Thumbs swipe across an oily plate of glass. Pupils fixed on a blur of changing colors. Sans serif font writes captions underneath aesthetic coffee mugs, curly lettering, and faces crinkled with laughter at the beach.
By the forty-third swipe, your brain doesn’t even bother to see what posts are saying. All you see is boredom. All you feel is your head thudding with the pound of pointlessness. Your body is restless from doing absolutely nothing. But you’re stuck there. You’re glued to the screen.
We’ve all been there, haven’t we? Twenty-first century teenagers, this is our life. Or, rather, this is the addiction that steals it. Do we even remember what it’s like to just go outside and sit on the front porch and breathe in crisp, plant-infused air?
I sure don’t.
We have a problem. We are obsessed with our screens, hiding behind them whenever boredom or loneliness or discomfort creep in, and yet these are the very feelings our phones provoke within us. We look to technology to free us when in reality, this technology is our trap. So how can we escape this web?
1: Recognize the true enemy
Hold up. Is this really another lecture about social media addiction? Aren’t there enough conspiracy theories about phones taking over the world? Might that be just a little overdramatic?
Phones cannot take over the world. They are inanimate objects, with no real brain or soul. But Satan has claimed rule over this earth–and he will use every product of human manufacturing he can to enforce his agenda over us.
This, my friends, is the problem–not an innate heinous nature programmed into our devices, but our own sin nature corrupting a creation with so much potential, reprogramming useful tools as weapons for our destruction.The problem isn't an innate heinous nature programmed into our devices, but our own sin nature corrupting a creation with so much potential, reprogramming useful tools as weapons for our destruction Click To Tweet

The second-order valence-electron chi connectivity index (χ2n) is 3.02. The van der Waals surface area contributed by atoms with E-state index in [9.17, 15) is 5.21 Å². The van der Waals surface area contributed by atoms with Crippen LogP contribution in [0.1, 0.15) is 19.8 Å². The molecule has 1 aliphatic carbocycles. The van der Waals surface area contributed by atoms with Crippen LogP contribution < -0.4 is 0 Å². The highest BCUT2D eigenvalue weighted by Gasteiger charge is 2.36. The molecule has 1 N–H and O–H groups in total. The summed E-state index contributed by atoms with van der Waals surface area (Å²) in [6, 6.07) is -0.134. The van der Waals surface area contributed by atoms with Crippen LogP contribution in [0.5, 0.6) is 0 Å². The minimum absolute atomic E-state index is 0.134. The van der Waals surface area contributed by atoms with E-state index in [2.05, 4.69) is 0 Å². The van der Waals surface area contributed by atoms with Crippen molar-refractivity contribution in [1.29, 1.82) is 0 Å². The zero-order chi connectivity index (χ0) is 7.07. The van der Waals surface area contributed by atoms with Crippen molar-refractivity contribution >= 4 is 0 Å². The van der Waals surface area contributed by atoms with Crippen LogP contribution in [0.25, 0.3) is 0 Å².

Every time you and I turn on our phones, our ipads, and our laptops, we click into the digital face of a spiritual war. And because of our own faulty will, we on our own will lose this war. But there is hope.
You don’t have to be trapped by your devices.
If you are sealed with the Spirit of God living inside of you, you are a new being with Christ’s power inside of you. This Spirit, who raised Jesus from the dead, can and will transform our souls, withered and cowardly though they be, to face reality head on, not to run from it. With his help, we can reign in the pull of technology over us and use them as the good tools they ought to be.
2: Know Your Weak Points
In order to conquer the enemy, you must identify its forces. What dangers does technology pose for you? How does your phone or computer threaten your mental and spiritual health?
We each lose our footing at different steps, so you need to examine your own habits to root out the trouble areas. If you’re a gamer, video games may consume too much of your time. Some might also expose you to more violence than you can reasonably process. Likewise, Instagram may slap you with comparison, or Amazon with discontentment. Unwise music choices can enforce depression in those who already struggle. When we feel alone, an app with photoshopped versions of reality tells us we can never measure up.